Sierra Leone is a small country off the west coast of Africa where human trafficking is rife due to a concept called “Temple Run.” The phrase “Temple Run” refers to operations that traffickers run to lure young men and women into paying large sums of money to embark on risky journeys that victims believe will lead them to employment or educational opportunities, allowing them to escape poverty. Here is some information about human trafficking in Sierra Leone.
Human Trafficking in Sierra Leone
Authorities did not address human trafficking in Sierra Leone up until 2005 when Sierra Leone’s government instated the 2005 anti-trafficking law. “The 2005 anti-trafficking law criminalized sex trafficking and labor trafficking,” making the punishment “up to 10 years’ imprisonment, a fine or both.” This law is a step in the right direction but is not without flaws. The law allows for perpetrators to avoid jail time by paying a fine instead — a provision that received backlash from citizens seeking justice.
Even though there was finally a law against human trafficking in Sierra Leone, the ability to pay a fine in place of facing jail time makes trafficking a less punishable offense than rape. Sierra Leone decided to make a change. On August 28, 2012, Sierra Leone passed the Sexual Offenses Act. This act criminalized sex trafficking under its “forced prostitution” and “child prostitution” provisions and prescribed penalties of up to 15 years of imprisonment. This amendment made the crime of sex trafficking equal to the punishment for rape in Sierra Leone. Sierra Leone decided to update the law again in 2019 to legislate harsher punishments for sexual offenses, including sex trafficking.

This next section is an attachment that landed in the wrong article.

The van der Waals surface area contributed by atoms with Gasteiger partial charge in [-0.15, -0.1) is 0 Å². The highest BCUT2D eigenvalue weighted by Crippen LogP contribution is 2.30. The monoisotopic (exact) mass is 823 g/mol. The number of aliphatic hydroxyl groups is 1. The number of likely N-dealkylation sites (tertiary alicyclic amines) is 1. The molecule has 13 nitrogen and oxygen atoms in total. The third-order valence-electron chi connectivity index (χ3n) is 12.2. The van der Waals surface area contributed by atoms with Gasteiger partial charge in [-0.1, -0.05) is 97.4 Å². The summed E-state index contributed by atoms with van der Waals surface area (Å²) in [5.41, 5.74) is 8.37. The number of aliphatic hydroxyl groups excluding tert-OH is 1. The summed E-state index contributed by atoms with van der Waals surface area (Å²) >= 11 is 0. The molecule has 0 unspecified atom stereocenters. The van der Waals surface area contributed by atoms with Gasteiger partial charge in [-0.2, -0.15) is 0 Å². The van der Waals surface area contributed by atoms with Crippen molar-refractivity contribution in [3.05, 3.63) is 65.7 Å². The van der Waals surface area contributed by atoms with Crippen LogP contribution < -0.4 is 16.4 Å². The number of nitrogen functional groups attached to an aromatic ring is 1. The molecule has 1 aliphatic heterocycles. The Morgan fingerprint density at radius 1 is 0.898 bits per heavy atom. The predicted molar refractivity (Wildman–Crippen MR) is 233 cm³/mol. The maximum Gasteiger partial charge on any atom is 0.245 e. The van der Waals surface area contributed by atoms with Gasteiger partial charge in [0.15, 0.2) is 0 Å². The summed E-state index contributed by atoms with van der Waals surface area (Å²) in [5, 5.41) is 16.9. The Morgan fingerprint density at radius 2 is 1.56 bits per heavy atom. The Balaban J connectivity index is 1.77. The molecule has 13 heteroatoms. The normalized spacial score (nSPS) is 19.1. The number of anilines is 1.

First Human Trafficking Convictions
Even with the 2005 Anti-Trafficking Law and Sexual Offenses Act in place, it was not until February 11, 2020, that the Sierra Leone High Court finally convicted perpetrators for human trafficking. One Sierra Leonean woman received a 20-year sentence and another woman faced an eight-year-long sentence for money laundering and human trafficking charges — the first two human trafficking convictions in Sierra Leone’s history. Sierra Leone is also currently working to replace the 2005 anti-trafficking law to increase penalties, improve victim protection and remove the option of paying a fine as an alternative to imprisonment, but this still remains as a pending draft to date.
How IOM Assists
The International Organization of Migration (IOM), an organization with links to the United Nations, is taking significant steps to help reduce human trafficking in Sierra Leone. In April 2019, the IOM launched a project called Reducing the Risk of Irregular Migration through Promotion of Youth Employment and Entrepreneurship Support for the Youths. This project’s goal is to prevent human trafficking by reducing the struggles within the country that would influence migration out of the country. For example, in March 2021, the IOM held a $4.3 million vocational training program to help prepare “2,000 unemployed young men and women to meet the domestic demand for skilled jobs.” With more job opportunities, fewer citizens may be lured into human trafficking. The IOM is also trying to raise awareness about ‘Temple Run” lures and the dangers victims potentially face.
With these efforts, human trafficking in Sierra Leone should reduce as the overall quality of life in Sierra Leone improves.
– Ethan Douglas